A federal judge is forcing environmentalists to back their challenge of a logging project with cold, hard cash.
In November, U.S. District Judge Donald Molloy ordered a
halt to logging on the Beaverhead-Deerlodge National Forest,
outside of Butte, after three environmental groups appealed the
judge’s earlier decision to allow the 2,600-acre timber
harvest. Then, on Dec. 20, Molloy ordered the groups to post a
$100,000 bond. Should the groups lose their appeal before the 9th
Circuit Court, the money would help compensate the Forest Service
and a private contractor for losses due to the delay, such as
decaying timber. The agency had requested a $400,000 bond.
"We have asked for this kind of accountability for
years," says Ellen Engstedt, executive vice president of the
Montana Wood Products Association. "Ninety-eight percent of these
cases are not legitimate. These groups have nothing to lose."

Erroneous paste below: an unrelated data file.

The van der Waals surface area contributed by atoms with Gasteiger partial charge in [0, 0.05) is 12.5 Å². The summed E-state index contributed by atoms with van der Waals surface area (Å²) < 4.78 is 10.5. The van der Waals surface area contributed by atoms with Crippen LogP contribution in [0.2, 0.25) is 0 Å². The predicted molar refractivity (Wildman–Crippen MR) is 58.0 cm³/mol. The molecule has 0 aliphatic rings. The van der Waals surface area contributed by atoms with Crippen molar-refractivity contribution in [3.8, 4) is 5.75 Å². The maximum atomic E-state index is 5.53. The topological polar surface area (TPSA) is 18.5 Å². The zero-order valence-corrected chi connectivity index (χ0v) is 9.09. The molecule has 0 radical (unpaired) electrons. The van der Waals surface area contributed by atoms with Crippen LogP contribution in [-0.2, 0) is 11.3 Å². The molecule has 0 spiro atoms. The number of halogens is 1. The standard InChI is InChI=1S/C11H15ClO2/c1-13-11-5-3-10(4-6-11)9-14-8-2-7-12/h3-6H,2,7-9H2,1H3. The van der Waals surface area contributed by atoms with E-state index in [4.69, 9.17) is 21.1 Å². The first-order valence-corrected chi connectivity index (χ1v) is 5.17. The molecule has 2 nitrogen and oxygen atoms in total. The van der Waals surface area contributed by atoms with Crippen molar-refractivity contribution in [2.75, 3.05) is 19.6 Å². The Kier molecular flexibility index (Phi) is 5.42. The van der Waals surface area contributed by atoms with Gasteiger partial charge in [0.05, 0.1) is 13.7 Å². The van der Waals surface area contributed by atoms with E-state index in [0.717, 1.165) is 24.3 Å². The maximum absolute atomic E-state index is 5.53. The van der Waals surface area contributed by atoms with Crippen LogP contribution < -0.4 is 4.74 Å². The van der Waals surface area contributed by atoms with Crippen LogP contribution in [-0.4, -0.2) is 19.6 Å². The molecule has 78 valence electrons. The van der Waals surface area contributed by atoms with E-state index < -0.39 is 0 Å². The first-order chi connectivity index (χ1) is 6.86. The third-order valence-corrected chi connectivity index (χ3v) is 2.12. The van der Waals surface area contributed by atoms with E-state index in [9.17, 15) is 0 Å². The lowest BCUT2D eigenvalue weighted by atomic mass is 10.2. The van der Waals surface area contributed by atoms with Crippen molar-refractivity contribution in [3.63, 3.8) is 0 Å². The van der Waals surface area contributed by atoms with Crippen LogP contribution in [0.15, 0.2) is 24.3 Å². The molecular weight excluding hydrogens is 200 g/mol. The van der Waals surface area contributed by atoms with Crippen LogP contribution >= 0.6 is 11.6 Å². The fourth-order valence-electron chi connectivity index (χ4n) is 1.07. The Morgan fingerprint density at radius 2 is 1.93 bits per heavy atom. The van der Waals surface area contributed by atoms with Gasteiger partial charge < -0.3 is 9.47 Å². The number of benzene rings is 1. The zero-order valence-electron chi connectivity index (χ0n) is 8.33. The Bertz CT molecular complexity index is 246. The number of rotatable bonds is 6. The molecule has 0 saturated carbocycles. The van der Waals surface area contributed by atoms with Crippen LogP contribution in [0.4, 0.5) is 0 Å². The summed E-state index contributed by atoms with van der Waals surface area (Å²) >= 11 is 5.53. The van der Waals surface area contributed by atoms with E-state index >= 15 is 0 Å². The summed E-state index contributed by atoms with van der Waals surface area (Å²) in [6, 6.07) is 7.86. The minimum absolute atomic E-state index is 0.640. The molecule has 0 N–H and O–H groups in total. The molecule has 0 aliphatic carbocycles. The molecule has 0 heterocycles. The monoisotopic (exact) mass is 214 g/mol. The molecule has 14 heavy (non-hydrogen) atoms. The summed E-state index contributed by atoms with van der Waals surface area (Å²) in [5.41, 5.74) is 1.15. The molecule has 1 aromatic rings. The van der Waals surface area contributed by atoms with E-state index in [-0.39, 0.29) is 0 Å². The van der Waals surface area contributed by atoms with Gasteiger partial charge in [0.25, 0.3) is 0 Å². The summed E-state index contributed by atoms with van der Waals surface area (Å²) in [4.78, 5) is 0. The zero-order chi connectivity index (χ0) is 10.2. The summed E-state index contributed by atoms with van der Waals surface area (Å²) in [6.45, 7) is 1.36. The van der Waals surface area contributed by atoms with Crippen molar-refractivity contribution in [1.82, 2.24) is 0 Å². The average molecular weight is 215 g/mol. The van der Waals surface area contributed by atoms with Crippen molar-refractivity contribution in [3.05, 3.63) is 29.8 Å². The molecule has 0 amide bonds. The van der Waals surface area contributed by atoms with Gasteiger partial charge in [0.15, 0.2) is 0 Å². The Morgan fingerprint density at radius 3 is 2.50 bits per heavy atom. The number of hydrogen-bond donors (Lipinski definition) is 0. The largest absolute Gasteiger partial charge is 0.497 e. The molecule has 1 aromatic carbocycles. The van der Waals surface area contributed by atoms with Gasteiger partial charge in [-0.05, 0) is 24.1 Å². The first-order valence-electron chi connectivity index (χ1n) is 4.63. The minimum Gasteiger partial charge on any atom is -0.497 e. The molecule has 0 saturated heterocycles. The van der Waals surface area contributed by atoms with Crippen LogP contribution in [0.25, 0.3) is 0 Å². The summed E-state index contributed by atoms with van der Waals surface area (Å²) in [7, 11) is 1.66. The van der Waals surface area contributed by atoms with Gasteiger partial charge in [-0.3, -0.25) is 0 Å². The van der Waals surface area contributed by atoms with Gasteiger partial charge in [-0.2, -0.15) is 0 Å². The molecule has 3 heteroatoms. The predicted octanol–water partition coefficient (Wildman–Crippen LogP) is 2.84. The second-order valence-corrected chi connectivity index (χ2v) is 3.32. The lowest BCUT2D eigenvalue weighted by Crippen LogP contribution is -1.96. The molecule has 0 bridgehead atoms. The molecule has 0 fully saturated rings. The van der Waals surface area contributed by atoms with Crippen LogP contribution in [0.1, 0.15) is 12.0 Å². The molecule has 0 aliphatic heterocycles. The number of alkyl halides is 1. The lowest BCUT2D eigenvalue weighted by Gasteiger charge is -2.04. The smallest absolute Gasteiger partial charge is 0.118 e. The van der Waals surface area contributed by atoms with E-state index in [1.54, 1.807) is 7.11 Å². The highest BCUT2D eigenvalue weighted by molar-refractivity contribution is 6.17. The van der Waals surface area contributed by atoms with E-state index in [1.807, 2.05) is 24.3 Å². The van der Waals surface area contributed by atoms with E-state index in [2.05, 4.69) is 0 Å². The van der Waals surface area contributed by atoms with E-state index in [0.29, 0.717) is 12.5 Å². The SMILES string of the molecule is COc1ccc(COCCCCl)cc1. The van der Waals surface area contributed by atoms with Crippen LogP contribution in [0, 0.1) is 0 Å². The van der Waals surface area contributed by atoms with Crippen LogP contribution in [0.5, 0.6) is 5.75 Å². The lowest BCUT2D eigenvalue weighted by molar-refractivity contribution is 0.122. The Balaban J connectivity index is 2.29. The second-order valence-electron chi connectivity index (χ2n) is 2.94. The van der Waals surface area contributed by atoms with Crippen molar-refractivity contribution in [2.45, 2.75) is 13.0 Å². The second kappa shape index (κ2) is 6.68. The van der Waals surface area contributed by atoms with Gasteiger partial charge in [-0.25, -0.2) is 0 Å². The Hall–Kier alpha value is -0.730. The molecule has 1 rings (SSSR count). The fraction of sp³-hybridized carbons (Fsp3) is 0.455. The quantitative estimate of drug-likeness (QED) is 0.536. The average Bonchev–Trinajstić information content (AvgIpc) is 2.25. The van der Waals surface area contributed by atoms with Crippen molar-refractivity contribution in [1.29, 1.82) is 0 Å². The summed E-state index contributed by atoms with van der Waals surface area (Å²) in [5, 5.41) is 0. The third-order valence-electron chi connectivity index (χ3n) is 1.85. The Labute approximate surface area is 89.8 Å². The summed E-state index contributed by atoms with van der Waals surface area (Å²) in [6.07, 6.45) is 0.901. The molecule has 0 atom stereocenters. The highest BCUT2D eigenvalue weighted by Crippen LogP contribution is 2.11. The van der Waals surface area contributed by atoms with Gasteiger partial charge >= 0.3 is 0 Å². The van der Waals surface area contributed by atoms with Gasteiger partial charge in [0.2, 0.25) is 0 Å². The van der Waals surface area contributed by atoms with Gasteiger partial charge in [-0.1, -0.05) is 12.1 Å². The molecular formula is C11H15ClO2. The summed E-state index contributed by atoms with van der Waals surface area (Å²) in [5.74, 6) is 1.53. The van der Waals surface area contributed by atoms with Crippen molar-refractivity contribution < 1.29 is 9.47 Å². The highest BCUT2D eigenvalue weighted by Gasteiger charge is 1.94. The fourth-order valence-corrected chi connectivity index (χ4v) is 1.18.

While bonds up to $10,000 aren’t unusual, one this
size "certainly make(s) you gulp and think twice about the strength
of your case," says Andy Stahl, executive director of Forest
Service Employees for Environmental Ethics.
plaintiffs are being forced to risk bankruptcy just to get into
court, says Michael Garrity, executive director of the Alliance for
the Wild Rockies. His group and the other two — the Ecology
Center and the Native Ecosystems Council — can’t
guarantee such a large bond, he says, and they’ve asked
Molloy to rescind or reduce it: "If we were to put up all our
assets and lose, we would be out of business immediately."